It's necessary and rewarding to split your party members before combat, have Sebille climb to a commanding height, examine the opponents armor, switch to the proper weapons and distribute potions if required.

    The random loot is merely a bonus for bartering away. The few special items you find, plus what you buy, last you many battles and more than a couple of levels.

    Did you play the game at all?
     
    Last edited: Oct 10, 2017
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  18. *-*/\--/\~gender: ⚧ Learned

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    Interesting how well it did, I got bored just before leaving the first island a never touched it again.
     
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  19. Make America Great Again torogender: ⚧ Arcane

    toro
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    The Codex is vast and full of Wonders: http://www.rpgcodex.net/forums/index.php?forums/larian-studios.107/

    Sorry I'm not into autism.
     
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  20. Quantomasgender: ⚧ Educated

    Quantomas
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    These days I only have a limited time for playing games, about two hours each day.

    I don't mind if this time is spent on going over an area again more thoroughly, or preparing for and engaging in a battle properly, if the game makes it an enjoyable experience. Everything matters here, the setting, story, UI and game systems. The one thing I can say about D:OS2 with certainty is that it definitely gets this right. That's the most important criteria for me to decide whether continuing to play a game. It's a much more relaxing and enjoyable experience than binge gaming.

    In this case D:OS2 may very well be the mythical game that offers 600 hours of playing time with this thorough approach, so that I can play it for half a year or more.

    And you can the play the game without combat, if that is not your thing. Iirc one of the writers said you can play the game entirely without killing someone.

    That's the reason why the Codex got a reputation of decline. Posters perpetuating opinions without first hand experience.

    At least you are honest enough to admit it. But don't think that these posts matter. They are easily spotted as they lack rationale arguments and spout derogatory slang. Or are the typical one-liners meant to trigger a response.

    But these create noise. You hardly can have a sensible discussion on the Codex after a thread is bigger than a couple pages because the meaningful stuff gets buried by the reflexive posting.

    Think about it for a minute.
     
    Last edited: Oct 11, 2017
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  21. Fenixgender: ⚧ Arbiter

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    Agree with Quantomas - most of the time Codex is right, except those cases when it is not. Lol.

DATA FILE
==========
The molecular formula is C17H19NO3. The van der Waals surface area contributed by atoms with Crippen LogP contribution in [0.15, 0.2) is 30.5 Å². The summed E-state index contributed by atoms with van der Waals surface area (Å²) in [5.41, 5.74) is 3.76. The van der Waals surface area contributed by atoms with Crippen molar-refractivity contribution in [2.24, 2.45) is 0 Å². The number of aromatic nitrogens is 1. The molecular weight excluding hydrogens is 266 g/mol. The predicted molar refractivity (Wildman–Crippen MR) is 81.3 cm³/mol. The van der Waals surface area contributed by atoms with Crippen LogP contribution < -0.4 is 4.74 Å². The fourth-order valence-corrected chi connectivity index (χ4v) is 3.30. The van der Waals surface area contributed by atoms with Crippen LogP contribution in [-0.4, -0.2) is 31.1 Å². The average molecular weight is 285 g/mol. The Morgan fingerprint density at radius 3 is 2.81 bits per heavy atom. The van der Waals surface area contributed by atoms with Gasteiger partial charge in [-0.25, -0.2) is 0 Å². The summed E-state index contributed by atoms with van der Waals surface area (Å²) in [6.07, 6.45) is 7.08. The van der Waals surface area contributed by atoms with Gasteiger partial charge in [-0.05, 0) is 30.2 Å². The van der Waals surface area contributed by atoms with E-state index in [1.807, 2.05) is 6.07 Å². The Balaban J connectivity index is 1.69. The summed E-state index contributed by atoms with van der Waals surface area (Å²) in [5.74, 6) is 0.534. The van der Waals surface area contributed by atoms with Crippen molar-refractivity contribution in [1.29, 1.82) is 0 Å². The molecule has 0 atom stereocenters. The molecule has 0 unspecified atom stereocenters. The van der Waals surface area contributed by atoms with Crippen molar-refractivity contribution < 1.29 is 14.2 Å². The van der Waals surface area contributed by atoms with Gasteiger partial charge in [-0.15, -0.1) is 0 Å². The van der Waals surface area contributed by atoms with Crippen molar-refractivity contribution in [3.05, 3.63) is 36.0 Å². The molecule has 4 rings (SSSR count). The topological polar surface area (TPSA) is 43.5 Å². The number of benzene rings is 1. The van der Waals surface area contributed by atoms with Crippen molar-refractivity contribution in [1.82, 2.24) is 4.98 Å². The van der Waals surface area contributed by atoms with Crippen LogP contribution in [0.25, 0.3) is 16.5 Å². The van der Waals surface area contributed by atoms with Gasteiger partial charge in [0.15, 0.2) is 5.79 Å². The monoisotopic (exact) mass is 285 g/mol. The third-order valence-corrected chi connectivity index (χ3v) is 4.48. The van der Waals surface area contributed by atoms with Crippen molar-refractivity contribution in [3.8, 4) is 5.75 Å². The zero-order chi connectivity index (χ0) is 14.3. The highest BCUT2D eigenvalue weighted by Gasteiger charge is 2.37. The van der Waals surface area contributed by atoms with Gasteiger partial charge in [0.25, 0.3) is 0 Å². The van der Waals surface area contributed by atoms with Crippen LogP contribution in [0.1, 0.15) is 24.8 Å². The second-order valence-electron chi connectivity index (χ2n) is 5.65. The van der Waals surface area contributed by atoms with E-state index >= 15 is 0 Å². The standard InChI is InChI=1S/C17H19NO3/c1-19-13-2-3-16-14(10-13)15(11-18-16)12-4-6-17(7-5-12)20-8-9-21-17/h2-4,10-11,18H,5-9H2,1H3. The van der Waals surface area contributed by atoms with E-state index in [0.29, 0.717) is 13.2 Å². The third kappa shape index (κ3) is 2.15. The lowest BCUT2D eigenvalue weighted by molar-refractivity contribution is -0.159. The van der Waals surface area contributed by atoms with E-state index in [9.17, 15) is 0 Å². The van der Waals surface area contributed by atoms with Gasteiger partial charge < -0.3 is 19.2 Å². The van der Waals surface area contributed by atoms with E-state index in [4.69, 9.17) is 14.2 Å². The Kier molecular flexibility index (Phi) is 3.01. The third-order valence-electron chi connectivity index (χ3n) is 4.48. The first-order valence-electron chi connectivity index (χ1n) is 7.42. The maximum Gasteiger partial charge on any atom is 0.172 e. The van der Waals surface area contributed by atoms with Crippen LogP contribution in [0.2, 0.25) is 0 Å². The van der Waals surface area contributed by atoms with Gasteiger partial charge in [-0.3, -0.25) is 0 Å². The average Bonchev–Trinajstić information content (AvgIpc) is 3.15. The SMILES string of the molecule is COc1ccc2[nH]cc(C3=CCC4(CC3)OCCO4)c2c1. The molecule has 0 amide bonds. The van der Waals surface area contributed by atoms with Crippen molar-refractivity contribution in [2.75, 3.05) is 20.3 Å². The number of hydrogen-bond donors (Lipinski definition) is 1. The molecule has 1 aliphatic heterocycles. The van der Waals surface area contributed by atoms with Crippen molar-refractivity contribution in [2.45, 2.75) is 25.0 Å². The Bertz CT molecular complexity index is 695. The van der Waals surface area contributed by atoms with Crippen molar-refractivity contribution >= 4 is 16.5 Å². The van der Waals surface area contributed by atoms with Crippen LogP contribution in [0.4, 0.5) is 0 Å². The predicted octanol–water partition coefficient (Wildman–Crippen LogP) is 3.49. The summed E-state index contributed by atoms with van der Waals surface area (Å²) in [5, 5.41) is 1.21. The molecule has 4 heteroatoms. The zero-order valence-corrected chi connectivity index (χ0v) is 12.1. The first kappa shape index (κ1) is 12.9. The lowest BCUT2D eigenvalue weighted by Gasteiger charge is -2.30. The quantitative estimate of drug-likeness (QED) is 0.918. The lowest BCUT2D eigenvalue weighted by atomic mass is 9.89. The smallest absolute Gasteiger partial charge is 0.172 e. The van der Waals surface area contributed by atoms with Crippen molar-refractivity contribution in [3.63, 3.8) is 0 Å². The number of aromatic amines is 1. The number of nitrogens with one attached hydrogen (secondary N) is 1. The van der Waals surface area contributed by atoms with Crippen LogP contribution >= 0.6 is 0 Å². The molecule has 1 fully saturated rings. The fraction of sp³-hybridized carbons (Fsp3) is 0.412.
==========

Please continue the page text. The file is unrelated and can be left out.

Also, I have to add - looks like Larian's studio in St. Petersburg responsibly for designing fights, or at least "responsibly too".
     
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  22. Make America Great Again torogender: ⚧ Arcane

    toro
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    I finished the game with a non-optimal party because I just wanted to get off the carousel.

    The setting is garbage, the story is mediocre, the UI is competent (if you are into that) and some game systems are un-inspired or simply broken (lack of tactical layer, magic armor system, initiative system, unfinished crafting system, loot scaling, awful encounter design).

    To be honest this entire discussion is pointless: there are no arguments I can make when you refuse to acknowledge that the game is flawed in any way. Also I envy you considering that bland and tedious fights are enjoyable experiences for you.

    This is valid criticism but at the same time it's irrelevant cause it's not always the case. Chaos is not effective in conveying arguments but at the same time that's what happens when people are free to express themselves.

    As annoying as it can be to read a lot of useless shit, threads on codex usually contain real insight on game mechanics and healthy discussions about issues while neither one of these can be found on curated forums.

    Anyway, drop the elitist attitude and post there (there are many more capable discussion partners than me). Or go to ign, reddit, rpgwatch and so on ... where praising the game is standard procedure and feelings can hardly be hurt.
     
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  23. screeggender: ⚧ Iron Tower Studio Developer

    screeg
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    Don't dump rpgwatch in that shit bucket. I bitch about games on there all the time.
     
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  24. Gecosgender: ⚧ Educated

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  25. Shackletongender: ⚧ Savant Patron

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    Codex 2016 - The Age of Grimoire
    Exactly the same experience here. I'm not going to slate it's features and combat because the first few hours just bored me so intensely I shelved it to see what happens with patches down the line. How people can enjoy this dull, plodding game with awkward camera controls and constant container opening is beyond me. It reminds me a bit of Wasteland 2 on release, except not as good and with worse camera.